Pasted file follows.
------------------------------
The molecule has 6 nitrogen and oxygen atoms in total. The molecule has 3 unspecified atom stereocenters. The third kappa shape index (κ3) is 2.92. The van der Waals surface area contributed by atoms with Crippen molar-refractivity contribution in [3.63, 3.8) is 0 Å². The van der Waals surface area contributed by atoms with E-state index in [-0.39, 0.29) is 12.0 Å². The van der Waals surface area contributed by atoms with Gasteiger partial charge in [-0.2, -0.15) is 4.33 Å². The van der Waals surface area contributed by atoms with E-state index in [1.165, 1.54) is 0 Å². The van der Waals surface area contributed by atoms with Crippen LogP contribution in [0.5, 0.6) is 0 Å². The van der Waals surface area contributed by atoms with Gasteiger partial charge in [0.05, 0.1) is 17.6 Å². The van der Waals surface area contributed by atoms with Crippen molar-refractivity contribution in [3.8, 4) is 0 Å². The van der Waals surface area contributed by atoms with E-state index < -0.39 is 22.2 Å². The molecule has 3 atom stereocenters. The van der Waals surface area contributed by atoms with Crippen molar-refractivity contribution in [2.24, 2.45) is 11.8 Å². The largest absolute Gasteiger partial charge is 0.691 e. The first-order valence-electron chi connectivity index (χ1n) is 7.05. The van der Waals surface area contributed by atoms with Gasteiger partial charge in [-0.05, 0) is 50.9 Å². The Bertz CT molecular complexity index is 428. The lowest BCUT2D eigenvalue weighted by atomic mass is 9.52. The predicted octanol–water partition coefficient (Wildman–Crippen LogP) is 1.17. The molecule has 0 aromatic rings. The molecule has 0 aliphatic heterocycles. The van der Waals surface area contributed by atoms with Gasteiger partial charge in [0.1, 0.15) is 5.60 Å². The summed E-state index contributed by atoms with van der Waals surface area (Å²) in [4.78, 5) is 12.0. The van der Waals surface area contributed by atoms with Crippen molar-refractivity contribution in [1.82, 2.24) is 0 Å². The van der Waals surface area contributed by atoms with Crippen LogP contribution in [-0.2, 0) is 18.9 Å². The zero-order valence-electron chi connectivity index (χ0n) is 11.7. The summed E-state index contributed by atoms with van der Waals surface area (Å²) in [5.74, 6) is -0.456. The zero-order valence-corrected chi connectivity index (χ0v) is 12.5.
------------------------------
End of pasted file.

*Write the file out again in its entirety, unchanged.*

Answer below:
The molecule has 6 nitrogen and oxygen atoms in total. The molecule has 3 unspecified atom stereocenters. The third kappa shape index (κ3) is 2.92. The van der Waals surface area contributed by atoms with Crippen molar-refractivity contribution in [3.63, 3.8) is 0 Å². The van der Waals surface area contributed by atoms with E-state index in [-0.39, 0.29) is 12.0 Å². The van der Waals surface area contributed by atoms with Gasteiger partial charge in [-0.2, -0.15) is 4.33 Å². The van der Waals surface area contributed by atoms with E-state index in [1.165, 1.54) is 0 Å². The van der Waals surface area contributed by atoms with Crippen LogP contribution in [0.5, 0.6) is 0 Å². The van der Waals surface area contributed by atoms with Gasteiger partial charge in [0.05, 0.1) is 17.6 Å². The van der Waals surface area contributed by atoms with Crippen molar-refractivity contribution in [3.8, 4) is 0 Å². The van der Waals surface area contributed by atoms with E-state index < -0.39 is 22.2 Å². The molecule has 3 atom stereocenters. The van der Waals surface area contributed by atoms with Crippen molar-refractivity contribution in [2.24, 2.45) is 11.8 Å². The largest absolute Gasteiger partial charge is 0.691 e. The first-order valence-electron chi connectivity index (χ1n) is 7.05. The van der Waals surface area contributed by atoms with Gasteiger partial charge in [-0.05, 0) is 50.9 Å². The Bertz CT molecular complexity index is 428. The lowest BCUT2D eigenvalue weighted by atomic mass is 9.52. The predicted octanol–water partition coefficient (Wildman–Crippen LogP) is 1.17. The molecule has 0 aromatic rings. The molecule has 0 aliphatic heterocycles. The van der Waals surface area contributed by atoms with Gasteiger partial charge in [0.1, 0.15) is 5.60 Å². The summed E-state index contributed by atoms with van der Waals surface area (Å²) in [4.78, 5) is 12.0. The van der Waals surface area contributed by atoms with Crippen molar-refractivity contribution in [1.82, 2.24) is 0 Å². The van der Waals surface area contributed by atoms with Crippen LogP contribution in [-0.2, 0) is 18.9 Å². The zero-order valence-electron chi connectivity index (χ0n) is 11.7. The summed E-state index contributed by atoms with van der Waals surface area (Å²) in [5.74, 6) is -0.456. The zero-order valence-corrected chi connectivity index (χ0v) is 12.5.